Avoiding Bog-Standard Variable Rates; Remortgaging after Introductory Deals Expire

Many of the most attractive mortgage packages only last a short amount of time; often two, three or five years, after which homeowners are typically moved to their lender’s standard variable rate (SVR) unless you remortgage onto another deal.

How do SVRs work?

SVRs are a type of variable-rate mortgage where payments can go up or down in accordance to any changes in interest rates.  However, these changes are not determined by the Bank of England Base Rate, as you find with tracker mortgages, but instead can be raised or lowered at any time by the mortgage lender.  For example, if the Bank of England Base Rate went up by 1%, your lender could do one of three things:

  • Increase the SVR – either by any amount less than 1%, 1% exactly, or increase greater than 1%
  • Not increase the SVR
  • Decrease the SVR - although this is unlikely!

This can mean that SVRs typically have much higher rates than fixed, discount and tracker mortgages, leaving homeowners with larger monthly payments.

Is Switching from an SVR to an alternative Deal a Good Idea?

  • SVR rates are typically higher than mortgage deals set over a period of time
  • In October 2018, a national survey conducted by the consumer group Which? found that one in four mortgage borrowers were on their lender’s SVR and could be paying up to £4,000 per year more than if they moved to a better deal.  FT Adviser reports the study found that borrowers with an average priced property could be forking out as much as £347 per month more, whilst homeowners in London could be paying as much as £727 per month, equating to £8,700 per year
  • Fluctuating rates of an SVR can make budgeting monthly outgoings more difficult than a steady, fixed rate mortgage. If mortgage payments increase by too much, it could become challenging to keep up with repayments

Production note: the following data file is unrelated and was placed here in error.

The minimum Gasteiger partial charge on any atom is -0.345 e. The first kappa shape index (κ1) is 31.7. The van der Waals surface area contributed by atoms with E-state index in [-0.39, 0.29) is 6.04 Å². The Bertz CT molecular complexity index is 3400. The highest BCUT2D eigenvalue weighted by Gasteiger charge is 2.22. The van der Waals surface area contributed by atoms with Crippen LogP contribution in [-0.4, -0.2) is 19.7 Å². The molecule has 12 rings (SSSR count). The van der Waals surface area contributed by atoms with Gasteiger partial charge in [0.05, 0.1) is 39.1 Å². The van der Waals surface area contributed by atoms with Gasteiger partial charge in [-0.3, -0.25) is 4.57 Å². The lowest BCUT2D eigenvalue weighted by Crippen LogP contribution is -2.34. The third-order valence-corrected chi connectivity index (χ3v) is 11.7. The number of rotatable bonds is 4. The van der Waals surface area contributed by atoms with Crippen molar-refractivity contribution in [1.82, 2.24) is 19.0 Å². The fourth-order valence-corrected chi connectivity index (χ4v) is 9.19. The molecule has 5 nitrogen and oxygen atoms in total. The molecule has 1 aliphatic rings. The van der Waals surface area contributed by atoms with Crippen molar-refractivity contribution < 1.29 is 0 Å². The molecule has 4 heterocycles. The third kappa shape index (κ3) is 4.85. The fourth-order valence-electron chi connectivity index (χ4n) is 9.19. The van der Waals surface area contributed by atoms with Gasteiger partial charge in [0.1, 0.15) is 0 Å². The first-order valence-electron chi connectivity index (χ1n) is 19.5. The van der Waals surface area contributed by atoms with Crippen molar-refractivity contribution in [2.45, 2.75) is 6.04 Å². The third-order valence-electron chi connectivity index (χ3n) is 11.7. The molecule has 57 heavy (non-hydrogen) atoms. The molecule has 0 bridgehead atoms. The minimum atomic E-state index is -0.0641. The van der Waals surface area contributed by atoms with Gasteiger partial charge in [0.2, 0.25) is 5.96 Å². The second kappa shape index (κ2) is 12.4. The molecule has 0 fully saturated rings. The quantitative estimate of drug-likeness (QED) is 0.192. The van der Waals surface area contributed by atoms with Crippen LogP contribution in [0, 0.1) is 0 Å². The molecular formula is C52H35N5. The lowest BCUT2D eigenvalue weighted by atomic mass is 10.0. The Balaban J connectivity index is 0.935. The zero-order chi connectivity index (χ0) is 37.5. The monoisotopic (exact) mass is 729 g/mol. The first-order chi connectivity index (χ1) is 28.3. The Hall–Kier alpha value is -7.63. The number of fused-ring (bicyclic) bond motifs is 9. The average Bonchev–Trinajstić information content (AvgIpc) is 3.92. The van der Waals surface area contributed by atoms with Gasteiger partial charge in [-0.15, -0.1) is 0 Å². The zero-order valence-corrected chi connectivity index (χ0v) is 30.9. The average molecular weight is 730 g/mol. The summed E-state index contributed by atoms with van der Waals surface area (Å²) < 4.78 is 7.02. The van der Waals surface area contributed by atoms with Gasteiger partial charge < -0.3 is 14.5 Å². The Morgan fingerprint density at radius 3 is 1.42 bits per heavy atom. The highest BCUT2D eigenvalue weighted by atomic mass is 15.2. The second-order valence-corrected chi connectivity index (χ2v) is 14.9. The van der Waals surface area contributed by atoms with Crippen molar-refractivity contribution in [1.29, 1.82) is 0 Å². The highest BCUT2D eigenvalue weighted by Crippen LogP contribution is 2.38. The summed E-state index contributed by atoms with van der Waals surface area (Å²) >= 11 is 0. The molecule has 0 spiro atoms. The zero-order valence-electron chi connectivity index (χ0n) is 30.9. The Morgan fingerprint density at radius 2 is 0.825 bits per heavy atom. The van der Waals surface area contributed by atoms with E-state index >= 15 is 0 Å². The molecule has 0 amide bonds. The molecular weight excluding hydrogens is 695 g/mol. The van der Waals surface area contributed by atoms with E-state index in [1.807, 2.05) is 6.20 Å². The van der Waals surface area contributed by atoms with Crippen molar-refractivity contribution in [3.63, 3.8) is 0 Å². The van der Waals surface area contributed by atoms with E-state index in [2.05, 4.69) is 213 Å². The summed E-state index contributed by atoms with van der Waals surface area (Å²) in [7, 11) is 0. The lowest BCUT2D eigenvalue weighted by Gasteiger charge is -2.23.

• If a variable rate mortgage suits your financial circumstances better than a fixed rate, you may want to look at available tracker deals, as SVRs are not typically the most competitive rates on the market
  • SVR mortgages do not usually feature a lock-in period or other restrictions/ fees that other fixed term mortgages might carry. This may mean you can switch to a new, better deal without paying early repayment charges

Are there any Advantages to SVRs?

  • If interest rates go down, you may see a decrease in your mortgage repayments too
  • SVRs often carry lower arrangement fees than tracker or fixed rate options. On occasion, there may be no arrangement fees at all
  • You can overpay or clear your mortgage entirely without paying penalties
  • It may be preferable to choose to stay on SVR for short term flexibility, e.g. if you are planning to move to a new house, however, SVRs are rarely a good long-term option

Mortgage Apathy

In October 2018, The Scotsman reported a, “clear level of apathy” over mortgage deals as detailed by Which? researchers.  41% of homeowners on SVR mortgages explained they would be unlikely to move to a cheaper deal even if they heard about one, with 22% claiming it was not worth the effort, and 15% reporting they had not thought about it.  Mortgage Advice Services recommends being pro-active with your finances and shaking off any mortgage apathy; it could cost you £1000s!

If your initial deal is due to end soon or you have already been moved to your lender’s SVR, call Mortgage Advice Services on 01332 257 087 for friendly, impartial advice on what remortgage deals are available to suit your personal circumstances.  Let us do the searching for you.

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